Singapore

Drone user arrested at Marina Barrage amid tighter security

Drone user arrested at Marina Barrage amid tighter security
A sign warning against flying of drones near the parade venue during the National Day Parade on August 9, 2017. Photo: Esther Leong/TODAY
Published: 9:51 PM, August 9, 2017
Updated: 10:24 AM, August 10, 2017

SINGAPORE — A 53-year-old man was arrested on Wednesday (Aug 9) after he was spotted flying a drone at Marina Barrage amid tighter security for this year’s National Day Parade (NDP).

A police spokesperson told TODAY that the man was seen flying his drone around 3pm at the Marina Barrage, which was within the special event area. 

He was arrested and had his drone seized. Investigations are in progress, the spokesperson added. 

The floating platform where the NDP was held had been designated a special event area, and no one was allowed to carry or fly unmanned aerial vehicles, including drones, within the area without a valid permit.

To enforce the ban, the police and the Singapore Armed Forces deployed more personnel to patrol the area around the parade venue to look out for drone operators. 

A drone radar system was also deployed to help to detect and track unauthorised drones flying in the parade area. Overall security measures were also increased. More than 5,000 personnel were involved in security and safety efforts at the parade, similar to previous parades.  But in light of recent terrorist attacks elsewhere, including incidents where vehicles rammed into pedestrians, concrete blocks were placed in more locations, especially where crowds gathered to watch the fireworks.

There was heavy police and military presence at the nearby Marina Bay Sands when TODAY was there at about 4.20pm, with multiple stations for bag checks leading into the areas that look out onto the bay.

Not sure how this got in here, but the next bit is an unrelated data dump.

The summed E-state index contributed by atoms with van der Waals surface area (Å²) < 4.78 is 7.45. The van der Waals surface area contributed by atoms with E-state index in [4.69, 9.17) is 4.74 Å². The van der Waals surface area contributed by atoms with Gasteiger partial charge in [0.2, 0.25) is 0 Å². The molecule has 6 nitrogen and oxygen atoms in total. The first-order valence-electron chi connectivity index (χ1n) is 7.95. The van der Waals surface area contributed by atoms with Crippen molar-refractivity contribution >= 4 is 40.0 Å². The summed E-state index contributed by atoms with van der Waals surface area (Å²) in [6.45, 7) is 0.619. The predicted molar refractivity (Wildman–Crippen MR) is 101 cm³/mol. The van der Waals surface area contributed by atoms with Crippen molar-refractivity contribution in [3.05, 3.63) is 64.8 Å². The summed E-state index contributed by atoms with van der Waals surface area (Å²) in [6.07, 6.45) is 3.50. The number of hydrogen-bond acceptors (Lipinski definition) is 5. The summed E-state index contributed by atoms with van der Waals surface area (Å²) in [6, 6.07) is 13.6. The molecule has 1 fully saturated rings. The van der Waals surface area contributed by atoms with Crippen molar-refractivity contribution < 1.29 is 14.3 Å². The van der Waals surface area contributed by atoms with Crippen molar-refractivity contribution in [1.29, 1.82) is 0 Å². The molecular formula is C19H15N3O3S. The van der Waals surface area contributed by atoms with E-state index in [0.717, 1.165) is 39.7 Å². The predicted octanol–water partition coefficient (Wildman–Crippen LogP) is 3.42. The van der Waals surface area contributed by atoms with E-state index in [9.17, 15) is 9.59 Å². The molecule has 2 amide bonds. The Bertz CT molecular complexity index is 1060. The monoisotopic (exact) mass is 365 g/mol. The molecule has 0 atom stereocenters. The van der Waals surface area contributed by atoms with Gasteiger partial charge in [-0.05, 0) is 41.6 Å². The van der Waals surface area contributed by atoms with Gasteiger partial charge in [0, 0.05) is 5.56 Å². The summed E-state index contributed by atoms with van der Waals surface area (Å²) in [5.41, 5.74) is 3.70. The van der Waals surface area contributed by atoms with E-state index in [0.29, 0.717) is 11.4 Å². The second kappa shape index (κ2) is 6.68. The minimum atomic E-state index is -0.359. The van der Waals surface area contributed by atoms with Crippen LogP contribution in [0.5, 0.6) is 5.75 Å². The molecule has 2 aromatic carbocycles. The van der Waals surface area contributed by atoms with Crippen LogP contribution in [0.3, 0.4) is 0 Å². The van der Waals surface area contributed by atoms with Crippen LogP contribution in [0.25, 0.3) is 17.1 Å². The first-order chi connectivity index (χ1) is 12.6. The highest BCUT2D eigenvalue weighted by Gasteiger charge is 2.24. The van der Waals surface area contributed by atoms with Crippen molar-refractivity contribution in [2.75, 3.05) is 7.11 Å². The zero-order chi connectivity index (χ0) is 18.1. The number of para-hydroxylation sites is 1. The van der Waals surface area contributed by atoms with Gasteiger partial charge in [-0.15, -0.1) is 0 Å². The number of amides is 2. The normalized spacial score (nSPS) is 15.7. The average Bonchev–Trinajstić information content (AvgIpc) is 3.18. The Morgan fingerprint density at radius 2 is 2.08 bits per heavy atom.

At about 4.30pm, there were long queues for the security checks at the entrance to the parade venue near the Esplanade MRT Station, but these cleared quickly. 

There were at least 10 bag check stations and metal detectors. 

Despite the tighter security measures, spectators said they were not inconvenienced and felt the checks were necessary.

Accounts executive Jenny Poh, 23, entered the venue from the entrance near Marina Square and said the process was smooth. Noting that the checks were strict, she said she was asked to take a sip from her water bottle to ascertain that “it was drinkable”.

Ms Vicky Ng, 26, said she was made to discard a perfume spray bottle. “When it comes to water content, they were quite strict,” said the Zumba instructor. 

Parade-goers said the whole process of security checks took between 15 minutes and an hour, but they felt safer as a result of the tighter measures. Military regular Seah Koon Meng, 41, who attended the parade with his daughters aged nine and 10, said: “At least we know that nothing illegal (would be brought in) for the safety of everybody.”

Madam Jennie Yap, 54, said the process took about an hour. Nevertheless, the senior sales executive added: “We felt safe to enjoy the show”.

Belinda Poh, 24, who is currently unemployed, noted that the checks were more stringent than at previous parades. She said: “It gives people peace of mind with the thorough checks.” ADDITIONAL REPORTING BY LOUISA TANG